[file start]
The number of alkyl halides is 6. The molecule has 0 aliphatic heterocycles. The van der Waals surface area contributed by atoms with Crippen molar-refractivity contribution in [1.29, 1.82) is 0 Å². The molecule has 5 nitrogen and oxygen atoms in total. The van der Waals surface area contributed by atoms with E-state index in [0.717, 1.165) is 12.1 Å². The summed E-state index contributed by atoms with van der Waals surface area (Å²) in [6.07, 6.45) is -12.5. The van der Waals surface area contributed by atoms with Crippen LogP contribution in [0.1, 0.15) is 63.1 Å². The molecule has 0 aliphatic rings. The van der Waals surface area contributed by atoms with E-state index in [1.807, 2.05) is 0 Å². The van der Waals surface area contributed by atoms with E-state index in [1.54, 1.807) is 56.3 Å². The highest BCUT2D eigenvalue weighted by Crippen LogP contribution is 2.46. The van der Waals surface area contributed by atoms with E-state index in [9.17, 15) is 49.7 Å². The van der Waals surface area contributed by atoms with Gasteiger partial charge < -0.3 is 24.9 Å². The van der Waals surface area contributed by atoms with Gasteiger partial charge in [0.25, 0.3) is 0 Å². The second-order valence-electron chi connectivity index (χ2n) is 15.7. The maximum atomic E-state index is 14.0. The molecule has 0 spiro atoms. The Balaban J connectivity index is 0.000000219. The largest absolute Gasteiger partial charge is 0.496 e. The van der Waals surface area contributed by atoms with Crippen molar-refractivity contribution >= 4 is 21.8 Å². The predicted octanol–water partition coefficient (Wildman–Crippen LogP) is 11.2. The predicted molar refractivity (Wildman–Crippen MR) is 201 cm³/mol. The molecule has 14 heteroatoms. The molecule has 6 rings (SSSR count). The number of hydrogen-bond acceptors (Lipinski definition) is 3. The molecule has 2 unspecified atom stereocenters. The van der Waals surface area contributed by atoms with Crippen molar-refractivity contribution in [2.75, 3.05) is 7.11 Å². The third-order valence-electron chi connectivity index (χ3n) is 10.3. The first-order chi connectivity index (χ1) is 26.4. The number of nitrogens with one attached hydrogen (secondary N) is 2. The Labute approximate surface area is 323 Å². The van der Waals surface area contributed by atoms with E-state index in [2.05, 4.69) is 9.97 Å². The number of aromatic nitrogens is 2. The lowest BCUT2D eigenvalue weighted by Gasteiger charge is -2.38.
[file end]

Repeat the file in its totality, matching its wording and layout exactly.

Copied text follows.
The number of alkyl halides is 6. The molecule has 0 aliphatic heterocycles. The van der Waals surface area contributed by atoms with Crippen molar-refractivity contribution in [1.29, 1.82) is 0 Å². The molecule has 5 nitrogen and oxygen atoms in total. The van der Waals surface area contributed by atoms with E-state index in [0.717, 1.165) is 12.1 Å². The summed E-state index contributed by atoms with van der Waals surface area (Å²) in [6.07, 6.45) is -12.5. The van der Waals surface area contributed by atoms with Crippen LogP contribution in [0.1, 0.15) is 63.1 Å². The molecule has 0 aliphatic rings. The van der Waals surface area contributed by atoms with E-state index in [1.807, 2.05) is 0 Å². The van der Waals surface area contributed by atoms with E-state index in [1.54, 1.807) is 56.3 Å². The highest BCUT2D eigenvalue weighted by Crippen LogP contribution is 2.46. The van der Waals surface area contributed by atoms with E-state index in [9.17, 15) is 49.7 Å². The van der Waals surface area contributed by atoms with Gasteiger partial charge < -0.3 is 24.9 Å². The van der Waals surface area contributed by atoms with Gasteiger partial charge in [0.25, 0.3) is 0 Å². The second-order valence-electron chi connectivity index (χ2n) is 15.7. The maximum atomic E-state index is 14.0. The molecule has 0 spiro atoms. The Balaban J connectivity index is 0.000000219. The largest absolute Gasteiger partial charge is 0.496 e. The van der Waals surface area contributed by atoms with Crippen molar-refractivity contribution >= 4 is 21.8 Å². The predicted octanol–water partition coefficient (Wildman–Crippen LogP) is 11.2. The predicted molar refractivity (Wildman–Crippen MR) is 201 cm³/mol. The molecule has 14 heteroatoms. The molecule has 6 rings (SSSR count). The number of hydrogen-bond acceptors (Lipinski definition) is 3. The molecule has 2 unspecified atom stereocenters. The van der Waals surface area contributed by atoms with Crippen molar-refractivity contribution in [2.75, 3.05) is 7.11 Å². The third-order valence-electron chi connectivity index (χ3n) is 10.3. The first-order chi connectivity index (χ1) is 26.4. The number of nitrogens with one attached hydrogen (secondary N) is 2. The Labute approximate surface area is 323 Å². The van der Waals surface area contributed by atoms with E-state index in [2.05, 4.69) is 9.97 Å². The number of aromatic nitrogens is 2. The lowest BCUT2D eigenvalue weighted by Gasteiger charge is -2.38.